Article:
Side Story: Anchored Masonry Veneers

Words: Dan KamysDecember 2007

Connectors, Anchors and Fasteners

A brick veneer cavity wall will provide a durable, long-lasting, aesthetically appealing finish to all commercial buildings.

By: Stephen Getz, BSCE

Construction of the veneer on a brick veneer cavity wall relies on quality products and tradesmen to fulfill the design life and functional expectations of the owner and its occupants.

As part of the building's veneer design criteria, the brick tie anchoring system should be carefully evaluated and reviewed with consideration to the following:

  • Tie stiffness
  • Tie strength
  • Tie spacing
  • Fastener requirements
  • Air barrier interface
  • Material type and finish
  • Tie versatility.

Construction of brick cavity walls tied to back-up materials other then masonry relies on a relatively stiff brick tie anchoring system for an optimum performing faade. The result minimizes excessive veneer deflection under wind load, which creates less potential for cracking of the veneer. Less cracking means less water migration into the cavity.

A tie illustrating good strength performance characteristics accommodates placement spacing greater than a typical 16- X 16-inch pattern as used with conventional plate and pintle ties, and increases the spacing area to 16 X 24 inches. This generous spacing would remain compliant with standard veneer wall construction requirements of the ACI 530/ASCE 5/TMS 402 criteria. It's important to note that when applying the greater spacing, the quantity of ties required is reduced by almost one-third, which generates a significant cost savings to the owner without compromise to the veneer's performance.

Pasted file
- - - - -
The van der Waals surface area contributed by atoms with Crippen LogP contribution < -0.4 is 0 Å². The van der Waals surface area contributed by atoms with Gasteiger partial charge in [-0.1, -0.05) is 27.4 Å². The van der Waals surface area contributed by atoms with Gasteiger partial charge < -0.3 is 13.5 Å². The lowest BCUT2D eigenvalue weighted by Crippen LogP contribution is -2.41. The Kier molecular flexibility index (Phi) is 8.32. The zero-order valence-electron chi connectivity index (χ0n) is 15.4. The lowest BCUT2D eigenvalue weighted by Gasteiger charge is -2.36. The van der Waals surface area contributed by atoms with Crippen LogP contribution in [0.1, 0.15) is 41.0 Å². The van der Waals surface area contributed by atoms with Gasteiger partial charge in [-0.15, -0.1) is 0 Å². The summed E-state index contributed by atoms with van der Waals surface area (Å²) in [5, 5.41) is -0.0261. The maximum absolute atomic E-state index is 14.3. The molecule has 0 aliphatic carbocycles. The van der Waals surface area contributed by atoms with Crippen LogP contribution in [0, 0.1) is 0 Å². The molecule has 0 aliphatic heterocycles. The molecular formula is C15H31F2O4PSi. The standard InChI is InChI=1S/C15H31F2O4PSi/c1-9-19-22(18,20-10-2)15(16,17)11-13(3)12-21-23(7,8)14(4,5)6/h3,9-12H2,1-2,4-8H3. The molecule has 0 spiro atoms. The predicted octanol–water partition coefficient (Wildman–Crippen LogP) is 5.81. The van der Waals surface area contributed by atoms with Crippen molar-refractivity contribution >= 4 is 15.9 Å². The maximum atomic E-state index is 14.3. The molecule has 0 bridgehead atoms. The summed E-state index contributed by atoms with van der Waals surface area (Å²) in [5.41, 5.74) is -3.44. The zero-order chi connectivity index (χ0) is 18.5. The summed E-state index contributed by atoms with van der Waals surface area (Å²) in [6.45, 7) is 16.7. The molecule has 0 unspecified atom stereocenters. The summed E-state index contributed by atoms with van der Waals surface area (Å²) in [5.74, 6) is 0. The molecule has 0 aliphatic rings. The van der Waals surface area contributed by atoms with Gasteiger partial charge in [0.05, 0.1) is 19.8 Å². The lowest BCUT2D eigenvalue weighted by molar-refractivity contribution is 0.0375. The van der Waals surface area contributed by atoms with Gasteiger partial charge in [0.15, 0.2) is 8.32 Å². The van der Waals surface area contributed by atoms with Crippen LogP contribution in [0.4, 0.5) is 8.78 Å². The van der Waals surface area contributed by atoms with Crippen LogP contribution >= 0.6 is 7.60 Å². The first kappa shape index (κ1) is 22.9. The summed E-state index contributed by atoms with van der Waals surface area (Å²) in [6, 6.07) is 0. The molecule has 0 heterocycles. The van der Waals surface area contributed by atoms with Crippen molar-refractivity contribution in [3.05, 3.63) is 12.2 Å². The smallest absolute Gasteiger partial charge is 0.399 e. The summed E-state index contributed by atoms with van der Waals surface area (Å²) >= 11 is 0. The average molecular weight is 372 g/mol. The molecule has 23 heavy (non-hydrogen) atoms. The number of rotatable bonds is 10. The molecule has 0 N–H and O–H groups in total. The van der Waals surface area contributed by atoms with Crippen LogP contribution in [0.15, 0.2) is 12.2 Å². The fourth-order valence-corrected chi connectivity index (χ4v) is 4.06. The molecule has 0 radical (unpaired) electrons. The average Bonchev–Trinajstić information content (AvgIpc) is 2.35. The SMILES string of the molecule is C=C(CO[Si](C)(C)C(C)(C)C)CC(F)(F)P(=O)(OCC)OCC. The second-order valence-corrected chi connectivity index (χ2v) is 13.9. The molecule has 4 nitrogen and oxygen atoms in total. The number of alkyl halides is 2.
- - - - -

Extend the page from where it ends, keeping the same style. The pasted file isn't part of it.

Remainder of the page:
One must also consider a compatible fastener for the connection of the tie assembly to the stud-framing backup. A suitably designed brick anchoring system that utilizes a single fastener for its backup connection will provide a cost-effective installation and lessen the quantity of breaches in the air barrier by 50 percent over conventional ties. A quality Tek screw for steel stud or lag screw for timber connections is efficiently installed and available in material compatible to the anchor plate material.

Finally, the use of insulation in brick veneer cavity wall construction is a popular means to conserve building energy. A tie system must be adaptable for various wall configurations and accommodate insulation of varying thicknesses.

CTP Inc., for example, provides wall ties and anchors that illustrate tie stiffness three times that of conventional ties in the marketplace. The base plate can utilize a single screw fastener for 16-gauge metal stud and timber connections and is manufactured in sizes to bridge various insulation thicknesses. Spacing of the ties is recognized at the maximum permissible by code. The complete assembly is available in hot-dip galvanized or stainless steel finishes. The tie system also utilizes a proprietary multi-functional V-shaped tie that can be used for standard brick veneer construction, or be utilized with reinforcement for seismic applications. The installation is efficient and notably strong.

Stephen Getz, BSCE, is president of Construction Tie Products Inc. For more information, visit    
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